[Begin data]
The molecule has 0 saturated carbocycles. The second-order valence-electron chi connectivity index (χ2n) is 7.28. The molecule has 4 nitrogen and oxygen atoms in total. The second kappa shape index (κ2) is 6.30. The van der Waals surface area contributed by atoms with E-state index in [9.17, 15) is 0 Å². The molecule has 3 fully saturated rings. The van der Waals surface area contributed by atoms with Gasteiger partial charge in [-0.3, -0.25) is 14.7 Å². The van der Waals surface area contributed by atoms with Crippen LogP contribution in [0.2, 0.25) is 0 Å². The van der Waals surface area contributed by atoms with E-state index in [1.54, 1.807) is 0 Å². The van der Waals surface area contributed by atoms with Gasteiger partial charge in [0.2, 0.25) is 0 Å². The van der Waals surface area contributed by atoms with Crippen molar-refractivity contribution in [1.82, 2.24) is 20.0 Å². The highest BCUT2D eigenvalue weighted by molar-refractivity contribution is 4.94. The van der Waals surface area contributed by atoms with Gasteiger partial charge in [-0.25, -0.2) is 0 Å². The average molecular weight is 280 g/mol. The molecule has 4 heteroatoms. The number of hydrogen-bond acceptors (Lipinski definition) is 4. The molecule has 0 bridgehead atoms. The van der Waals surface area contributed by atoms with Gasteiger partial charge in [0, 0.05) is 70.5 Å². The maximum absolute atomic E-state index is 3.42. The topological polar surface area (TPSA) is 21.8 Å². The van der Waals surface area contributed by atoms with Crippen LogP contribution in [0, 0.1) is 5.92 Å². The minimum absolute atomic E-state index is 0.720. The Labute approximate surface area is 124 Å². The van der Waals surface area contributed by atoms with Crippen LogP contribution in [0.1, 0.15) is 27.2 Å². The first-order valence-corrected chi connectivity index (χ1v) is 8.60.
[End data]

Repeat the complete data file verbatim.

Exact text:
The molecule has 0 saturated carbocycles. The second-order valence-electron chi connectivity index (χ2n) is 7.28. The molecule has 4 nitrogen and oxygen atoms in total. The second kappa shape index (κ2) is 6.30. The van der Waals surface area contributed by atoms with E-state index in [9.17, 15) is 0 Å². The molecule has 3 fully saturated rings. The van der Waals surface area contributed by atoms with Gasteiger partial charge in [-0.3, -0.25) is 14.7 Å². The van der Waals surface area contributed by atoms with Crippen LogP contribution in [0.2, 0.25) is 0 Å². The van der Waals surface area contributed by atoms with E-state index in [1.54, 1.807) is 0 Å². The van der Waals surface area contributed by atoms with Gasteiger partial charge in [0.2, 0.25) is 0 Å². The van der Waals surface area contributed by atoms with Crippen molar-refractivity contribution in [1.82, 2.24) is 20.0 Å². The highest BCUT2D eigenvalue weighted by molar-refractivity contribution is 4.94. The van der Waals surface area contributed by atoms with Gasteiger partial charge in [-0.25, -0.2) is 0 Å². The average molecular weight is 280 g/mol. The molecule has 4 heteroatoms. The number of hydrogen-bond acceptors (Lipinski definition) is 4. The molecule has 0 bridgehead atoms. The van der Waals surface area contributed by atoms with Gasteiger partial charge in [0, 0.05) is 70.5 Å². The maximum absolute atomic E-state index is 3.42. The topological polar surface area (TPSA) is 21.8 Å². The van der Waals surface area contributed by atoms with Crippen LogP contribution in [0, 0.1) is 5.92 Å². The minimum absolute atomic E-state index is 0.720. The Labute approximate surface area is 124 Å². The van der Waals surface area contributed by atoms with Crippen LogP contribution in [0.1, 0.15) is 27.2 Å². The first-order valence-corrected chi connectivity index (χ1v) is 8.60.